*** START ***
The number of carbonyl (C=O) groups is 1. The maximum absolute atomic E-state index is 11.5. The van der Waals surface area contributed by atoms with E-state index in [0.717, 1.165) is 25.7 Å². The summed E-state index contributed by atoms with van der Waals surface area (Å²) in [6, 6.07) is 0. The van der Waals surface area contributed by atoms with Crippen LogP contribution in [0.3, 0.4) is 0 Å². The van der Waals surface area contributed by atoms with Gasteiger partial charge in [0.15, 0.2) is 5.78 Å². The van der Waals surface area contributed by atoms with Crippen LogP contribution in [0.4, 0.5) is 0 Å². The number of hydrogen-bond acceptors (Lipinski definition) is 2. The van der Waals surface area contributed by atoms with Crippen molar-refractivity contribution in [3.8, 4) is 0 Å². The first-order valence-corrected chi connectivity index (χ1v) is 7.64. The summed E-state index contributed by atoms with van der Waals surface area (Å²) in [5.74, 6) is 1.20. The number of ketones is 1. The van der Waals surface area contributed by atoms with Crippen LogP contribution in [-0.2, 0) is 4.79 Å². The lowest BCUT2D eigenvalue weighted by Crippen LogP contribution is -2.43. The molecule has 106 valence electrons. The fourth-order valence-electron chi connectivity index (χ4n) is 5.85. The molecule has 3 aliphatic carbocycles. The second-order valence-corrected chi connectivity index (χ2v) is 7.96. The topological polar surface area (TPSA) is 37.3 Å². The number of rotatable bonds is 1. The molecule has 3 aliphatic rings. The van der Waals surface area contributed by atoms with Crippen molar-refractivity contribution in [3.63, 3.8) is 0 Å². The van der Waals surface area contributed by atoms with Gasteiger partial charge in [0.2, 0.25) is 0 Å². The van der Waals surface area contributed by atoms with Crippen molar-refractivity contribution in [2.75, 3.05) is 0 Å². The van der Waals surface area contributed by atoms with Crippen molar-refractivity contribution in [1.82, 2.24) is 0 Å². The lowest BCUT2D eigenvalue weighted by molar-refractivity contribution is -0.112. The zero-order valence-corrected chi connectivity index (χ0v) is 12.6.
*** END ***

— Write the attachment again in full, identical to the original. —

The number of carbonyl (C=O) groups is 1. The maximum absolute atomic E-state index is 11.5. The van der Waals surface area contributed by atoms with E-state index in [0.717, 1.165) is 25.7 Å². The summed E-state index contributed by atoms with van der Waals surface area (Å²) in [6, 6.07) is 0. The van der Waals surface area contributed by atoms with Crippen LogP contribution in [0.3, 0.4) is 0 Å². The van der Waals surface area contributed by atoms with Gasteiger partial charge in [0.15, 0.2) is 5.78 Å². The van der Waals surface area contributed by atoms with Crippen LogP contribution in [0.4, 0.5) is 0 Å². The number of hydrogen-bond acceptors (Lipinski definition) is 2. The van der Waals surface area contributed by atoms with Crippen molar-refractivity contribution in [3.8, 4) is 0 Å². The first-order valence-corrected chi connectivity index (χ1v) is 7.64. The summed E-state index contributed by atoms with van der Waals surface area (Å²) in [5.74, 6) is 1.20. The number of ketones is 1. The van der Waals surface area contributed by atoms with Crippen LogP contribution in [-0.2, 0) is 4.79 Å². The lowest BCUT2D eigenvalue weighted by Crippen LogP contribution is -2.43. The molecule has 106 valence electrons. The fourth-order valence-electron chi connectivity index (χ4n) is 5.85. The molecule has 3 aliphatic carbocycles. The second-order valence-corrected chi connectivity index (χ2v) is 7.96. The topological polar surface area (TPSA) is 37.3 Å². The number of rotatable bonds is 1. The molecule has 3 aliphatic rings. The van der Waals surface area contributed by atoms with Crippen molar-refractivity contribution in [3.63, 3.8) is 0 Å². The van der Waals surface area contributed by atoms with Gasteiger partial charge in [0.2, 0.25) is 0 Å². The van der Waals surface area contributed by atoms with Crippen molar-refractivity contribution in [2.75, 3.05) is 0 Å². The van der Waals surface area contributed by atoms with Crippen molar-refractivity contribution in [1.82, 2.24) is 0 Å². The lowest BCUT2D eigenvalue weighted by molar-refractivity contribution is -0.112. The zero-order valence-corrected chi connectivity index (χ0v) is 12.6.